WHO Director-General assesses progress and challenges in women’s and children’s health

Dr Margaret Chan
Director-General of the World Health Organization

Opening remarks at the Fourth stakeholder meeting: Accountability for women’s and children’s health – now and in the post-2015 agenda
Geneva, Switzerland

14 January 2014

Colleagues in public health, development partners, representatives of sister agencies and civil society organizations, ladies and gentlemen,

Welcome to this fourth meeting of stakeholders as we continue our efforts to improve accountability for women’s and children’s health. I thank all of you for coming to Geneva. We have a good mix of perspectives, experiences, and contributions at many levels represented in this room.

We are at the midpoint in a time-bound process of improving accountability. This is a good time to take stock of where we stand, the lessons we have learned, and how we can institutionalize these lessons as the international community moves into the post-2015 era.

When I was asked to serve as a vice-chair for the Commission on Information and Accountability for Women’s and Children’s Health, I knew we were embarking on a journey into largely uncharted territory.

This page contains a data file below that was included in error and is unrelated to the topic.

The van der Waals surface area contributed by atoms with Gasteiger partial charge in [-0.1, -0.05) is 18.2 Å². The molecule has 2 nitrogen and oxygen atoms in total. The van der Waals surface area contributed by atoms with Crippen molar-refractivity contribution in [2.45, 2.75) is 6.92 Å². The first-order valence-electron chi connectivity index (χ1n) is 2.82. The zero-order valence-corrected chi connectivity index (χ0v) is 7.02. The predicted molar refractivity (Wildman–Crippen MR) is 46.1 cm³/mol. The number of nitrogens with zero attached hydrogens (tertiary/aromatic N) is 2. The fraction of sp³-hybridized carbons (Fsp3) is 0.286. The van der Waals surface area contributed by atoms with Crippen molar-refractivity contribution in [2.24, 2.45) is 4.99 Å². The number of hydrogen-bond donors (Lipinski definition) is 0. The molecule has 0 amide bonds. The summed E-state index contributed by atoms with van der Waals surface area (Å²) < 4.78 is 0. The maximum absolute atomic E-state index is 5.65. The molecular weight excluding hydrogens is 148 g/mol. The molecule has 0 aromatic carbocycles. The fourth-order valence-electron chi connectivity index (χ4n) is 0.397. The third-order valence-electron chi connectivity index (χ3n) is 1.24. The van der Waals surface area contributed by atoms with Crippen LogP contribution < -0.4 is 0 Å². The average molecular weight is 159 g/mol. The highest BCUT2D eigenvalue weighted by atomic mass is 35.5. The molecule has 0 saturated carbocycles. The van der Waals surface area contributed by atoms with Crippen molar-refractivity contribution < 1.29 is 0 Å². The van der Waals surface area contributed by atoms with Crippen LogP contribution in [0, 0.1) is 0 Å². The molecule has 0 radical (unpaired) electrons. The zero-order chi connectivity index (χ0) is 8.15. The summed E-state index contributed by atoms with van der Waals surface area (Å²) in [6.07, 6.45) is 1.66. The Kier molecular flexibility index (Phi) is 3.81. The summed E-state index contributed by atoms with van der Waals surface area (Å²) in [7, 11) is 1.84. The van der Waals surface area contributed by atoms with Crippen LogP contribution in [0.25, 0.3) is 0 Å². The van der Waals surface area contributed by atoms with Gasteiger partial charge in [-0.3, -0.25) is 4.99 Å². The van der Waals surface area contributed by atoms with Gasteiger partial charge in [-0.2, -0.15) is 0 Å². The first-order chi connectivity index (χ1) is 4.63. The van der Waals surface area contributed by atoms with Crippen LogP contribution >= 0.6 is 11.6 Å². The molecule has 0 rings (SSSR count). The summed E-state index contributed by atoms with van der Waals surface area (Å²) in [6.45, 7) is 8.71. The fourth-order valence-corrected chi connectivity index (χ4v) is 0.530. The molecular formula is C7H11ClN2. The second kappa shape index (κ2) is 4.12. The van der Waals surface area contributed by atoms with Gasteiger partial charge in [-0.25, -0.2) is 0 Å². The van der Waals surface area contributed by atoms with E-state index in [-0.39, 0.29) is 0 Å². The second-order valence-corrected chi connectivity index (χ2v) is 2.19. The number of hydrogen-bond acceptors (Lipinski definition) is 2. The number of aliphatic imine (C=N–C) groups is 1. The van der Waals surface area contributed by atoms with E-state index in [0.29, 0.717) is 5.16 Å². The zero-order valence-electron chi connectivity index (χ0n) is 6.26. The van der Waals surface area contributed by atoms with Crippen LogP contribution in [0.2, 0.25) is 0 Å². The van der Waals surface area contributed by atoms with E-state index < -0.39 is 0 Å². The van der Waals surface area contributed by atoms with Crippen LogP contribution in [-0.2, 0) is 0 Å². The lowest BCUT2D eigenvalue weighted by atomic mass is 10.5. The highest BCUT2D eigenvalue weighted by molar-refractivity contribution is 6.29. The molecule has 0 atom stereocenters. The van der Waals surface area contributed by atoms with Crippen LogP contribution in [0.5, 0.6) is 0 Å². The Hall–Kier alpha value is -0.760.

Accountability for resources and results has long been deeply desired, but rarely tackled in a rigorous and systematic way. I also knew that establishing an accountability framework specifically for women’s and children’s health would be an especially hard test case, perhaps even the hardest test case imaginable.

As we all know, maternal and child mortality cannot be brought down without addressing fundamental weaknesses in health systems that have been neglected for decades. Addressing accountability for women’s and children’s health means addressing long-standing problems with health infrastructures and services, inadequate numbers of appropriately trained and motivated staff, and the absence in most countries of reliable systems for civil registration and vital statistics.

Accountability means counting. Transparency is impossible in the absence of reliable data. It means improving the way donors and recipient countries work together, the way information is collected and used, and the capacity to track resource flows throughout the health sector.